This INBRE program has been incredible so far! Dr. Jared Barrott and I have been working to learn more about ARID1A, a protein thought to increase cancer proliferation rates in osteosarcoma cells. Using CRISPR gene editing, we are able to inhibit this protein and monitor the effects. In order to use CRISPR, we must grow bacteria that has a plasmid containing the genetic code for Cas9, a dsDNA restriction endonuclease, and insert it into various cancer via micelle packaging. The Cas9 plasmid will use the organelles within the cancer cells to produce and manufacture this protein. We will also insert guide RNAs (gRNA) that will position the Cas9 directly and specifically on the ARID1A encoding segment to remove it.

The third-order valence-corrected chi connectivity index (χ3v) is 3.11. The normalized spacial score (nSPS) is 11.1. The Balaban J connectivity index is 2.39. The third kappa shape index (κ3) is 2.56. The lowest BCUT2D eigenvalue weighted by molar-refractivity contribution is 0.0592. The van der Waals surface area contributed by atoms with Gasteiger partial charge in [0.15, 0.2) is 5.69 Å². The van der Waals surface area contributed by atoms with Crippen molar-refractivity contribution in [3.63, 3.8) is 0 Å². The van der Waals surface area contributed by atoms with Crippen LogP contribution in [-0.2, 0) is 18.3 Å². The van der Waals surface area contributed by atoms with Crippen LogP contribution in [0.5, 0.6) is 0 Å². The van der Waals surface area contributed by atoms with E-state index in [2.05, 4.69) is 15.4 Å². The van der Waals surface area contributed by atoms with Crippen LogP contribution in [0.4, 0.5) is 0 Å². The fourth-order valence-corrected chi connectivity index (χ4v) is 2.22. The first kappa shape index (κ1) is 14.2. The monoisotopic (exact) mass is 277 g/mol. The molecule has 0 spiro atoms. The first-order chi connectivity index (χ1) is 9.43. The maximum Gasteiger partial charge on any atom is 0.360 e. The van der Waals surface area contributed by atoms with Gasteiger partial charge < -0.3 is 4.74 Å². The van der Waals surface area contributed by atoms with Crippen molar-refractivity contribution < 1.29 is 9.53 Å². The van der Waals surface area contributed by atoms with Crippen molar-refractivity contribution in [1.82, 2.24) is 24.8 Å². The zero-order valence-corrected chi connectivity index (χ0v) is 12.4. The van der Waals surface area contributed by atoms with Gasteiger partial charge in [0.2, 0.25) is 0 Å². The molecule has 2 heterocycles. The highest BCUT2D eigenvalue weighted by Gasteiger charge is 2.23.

Four weeks ago, I wouldn’t have been able to explain any of what has already been mentioned. I have learned a vast amount about research and lab techniques and continue to learn more each day. Furthermore, as I pursue the field of medicine, I feel I am greatly preparing to work by expanding my knowledge about genetics, physiology, and biochemical relations. I am looking forward to the discoveries we are seeking to make!